The club nobody wants to join: widowhood... I don’t like the word, even to check it on a form. But being a widow is part of God’s design for my life, and so accept it I must. I guess my life is much like the church proper at this point-- separated from my groom but still with a strong foundation, a present voice, and a hope for the future.
Five months after Earl’s sudden death in 2016 at the age of 59, I ran across a verse in the Bible that gave me pause. At the resurrection people will neither marry nor be given in marriage; they will be like the angels in heaven. Matthew 22:30. I had read that verse before, but now it filtered through my present circumstance. I don’t quite know what relationships will look like in heaven, but apparently they will be different. The Old Testament speaks of being gathered to our people—Abraham, Isaac, Jacob. I sure hope that means more than the family plot—I hope we might recognize those we love and be a part of relationships in their most perfect form. Although there will be no need for marriage, it’s a beautiful thought to ponder that all relationships might share that bond of love in its purest form. The wedding feast of the Lamb will be paradise found-- the perfect manifestation of what a few marriages on earth have glimpsed. It will be a time of joy and love, a time of praise to the Father, Son, and Holy Spirit; our God will be in communion with Himself and with us. This is a widow’s hope that is actually any believer’s hope-- but what about in the mean time?
My maternal grandmother lived to be 100 and my mother, 98 so I guess I imagined that one day I would be a widow, too--so many women are. How do we face each new day that we are given here on earth as we await the Promise to come? I thank God that He has shown us much of Himself. We know of His goodness and His sovereignty. He is the God of all comfort, and He is unchanging in a world that is full of change. (Did I know as a young person that life is always changing?) I am drawn back again and again to the God who sees me. He sees me in my days of stagnation or loneliness or confusion. He is always with me by His Spirit. His love never fails. I also thank God that He has given us key pieces of the big story. That image of the wedding feast of the Lamb— glory! It comforts me to know that all of my days have been ordained by Him, even difficult days. Nothing is taking Him by surprise or is out of His control. My mom used to say, “This too shall pass.” You see, knowing the end of the story allowed her to look beyond what might have bogged her down on a particular day.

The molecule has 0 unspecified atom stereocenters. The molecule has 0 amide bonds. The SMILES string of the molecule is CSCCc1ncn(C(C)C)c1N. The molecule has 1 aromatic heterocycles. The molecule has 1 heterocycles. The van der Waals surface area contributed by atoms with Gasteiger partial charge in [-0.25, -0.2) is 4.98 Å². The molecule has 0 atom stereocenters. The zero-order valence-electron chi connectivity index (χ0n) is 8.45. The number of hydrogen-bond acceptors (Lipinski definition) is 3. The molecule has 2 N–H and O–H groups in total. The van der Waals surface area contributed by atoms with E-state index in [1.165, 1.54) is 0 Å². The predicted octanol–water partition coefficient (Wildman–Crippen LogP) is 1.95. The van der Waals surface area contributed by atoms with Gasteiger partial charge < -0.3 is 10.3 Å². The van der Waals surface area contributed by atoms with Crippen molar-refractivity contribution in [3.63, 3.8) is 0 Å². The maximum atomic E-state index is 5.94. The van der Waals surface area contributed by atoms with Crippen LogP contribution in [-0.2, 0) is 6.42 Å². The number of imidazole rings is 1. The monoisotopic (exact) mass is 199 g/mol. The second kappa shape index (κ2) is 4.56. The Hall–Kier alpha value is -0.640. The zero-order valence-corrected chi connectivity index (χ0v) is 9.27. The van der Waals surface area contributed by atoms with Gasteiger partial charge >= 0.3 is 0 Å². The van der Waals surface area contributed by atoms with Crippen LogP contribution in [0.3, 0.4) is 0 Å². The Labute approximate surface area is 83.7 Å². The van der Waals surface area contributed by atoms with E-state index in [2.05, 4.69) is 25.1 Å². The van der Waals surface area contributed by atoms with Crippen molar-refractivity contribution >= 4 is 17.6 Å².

My role in life changed the day Earl died. I wore the role of helpmate well; I was rarely the one taking a leap into a new adventure; that was his role. Mine was to pull him back at times, point at dangers along the way, steady the ship, offer support. I’ve been slow to understand this new role, but God knew that I would be. He gently walked with me, first allowing me to support my own mother in her last days, and then turning my eyes to see what is next around the bend. It’s a role that my grandmother and mother wore well, to be a support to the branches and leaves of the family tree. I’m so grateful that God allowed my mom to be such an integral part of my children’s lives. And now it seems He is allowing me the same favor. I will be spending more time with my grandsons who live in Knoxville. These are new waters to navigate-- a new place, a new role. Finding the sweet spot of what that looks like will take God’s daily guidance and grace. I don’t know how long this season will last, but I do know that He will be with me--that wonderful God Who sees me.
So until the time I am gathered to my people, I pray that God will allow me to recognize the mercies that are new each day. The gifts that are given. That in the now, I will continue to love and invest in those around me. That I will fulfill God’s good purpose for my life. That I will delight in Him, and O Lord, that He might delight in me.
That is this widow’s hope.
Sylvia Sykes - November 1st, 2023 at 12:18pm
Beautifully written, Deb! By sharing your strong faith, I feel sure this has ministered to many in our church and, hopefully, many that may not be in our church. Blessings as you pour into your grands!